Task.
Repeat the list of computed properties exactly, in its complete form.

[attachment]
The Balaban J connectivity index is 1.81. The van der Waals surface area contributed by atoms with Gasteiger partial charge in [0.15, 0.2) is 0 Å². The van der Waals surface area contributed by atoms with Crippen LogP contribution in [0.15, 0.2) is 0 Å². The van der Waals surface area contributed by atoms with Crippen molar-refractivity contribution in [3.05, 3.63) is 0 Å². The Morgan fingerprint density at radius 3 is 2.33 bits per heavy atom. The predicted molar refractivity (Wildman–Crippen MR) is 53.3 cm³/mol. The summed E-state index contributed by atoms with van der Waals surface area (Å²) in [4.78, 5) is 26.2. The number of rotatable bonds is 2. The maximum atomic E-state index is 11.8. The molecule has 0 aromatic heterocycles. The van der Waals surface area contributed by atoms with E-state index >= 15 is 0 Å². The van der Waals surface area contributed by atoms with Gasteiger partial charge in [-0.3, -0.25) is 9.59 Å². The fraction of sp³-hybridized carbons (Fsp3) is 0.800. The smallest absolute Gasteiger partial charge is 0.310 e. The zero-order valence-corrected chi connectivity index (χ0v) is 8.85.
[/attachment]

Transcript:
The Balaban J connectivity index is 1.81. The van der Waals surface area contributed by atoms with Gasteiger partial charge in [0.15, 0.2) is 0 Å². The van der Waals surface area contributed by atoms with Crippen LogP contribution in [0.15, 0.2) is 0 Å². The van der Waals surface area contributed by atoms with Crippen molar-refractivity contribution in [3.05, 3.63) is 0 Å². The Morgan fingerprint density at radius 3 is 2.33 bits per heavy atom. The predicted molar refractivity (Wildman–Crippen MR) is 53.3 cm³/mol. The summed E-state index contributed by atoms with van der Waals surface area (Å²) in [4.78, 5) is 26.2. The number of rotatable bonds is 2. The maximum atomic E-state index is 11.8. The molecule has 0 aromatic heterocycles. The van der Waals surface area contributed by atoms with E-state index >= 15 is 0 Å². The van der Waals surface area contributed by atoms with Gasteiger partial charge in [-0.3, -0.25) is 9.59 Å². The fraction of sp³-hybridized carbons (Fsp3) is 0.800. The smallest absolute Gasteiger partial charge is 0.310 e. The zero-order valence-corrected chi connectivity index (χ0v) is 8.85.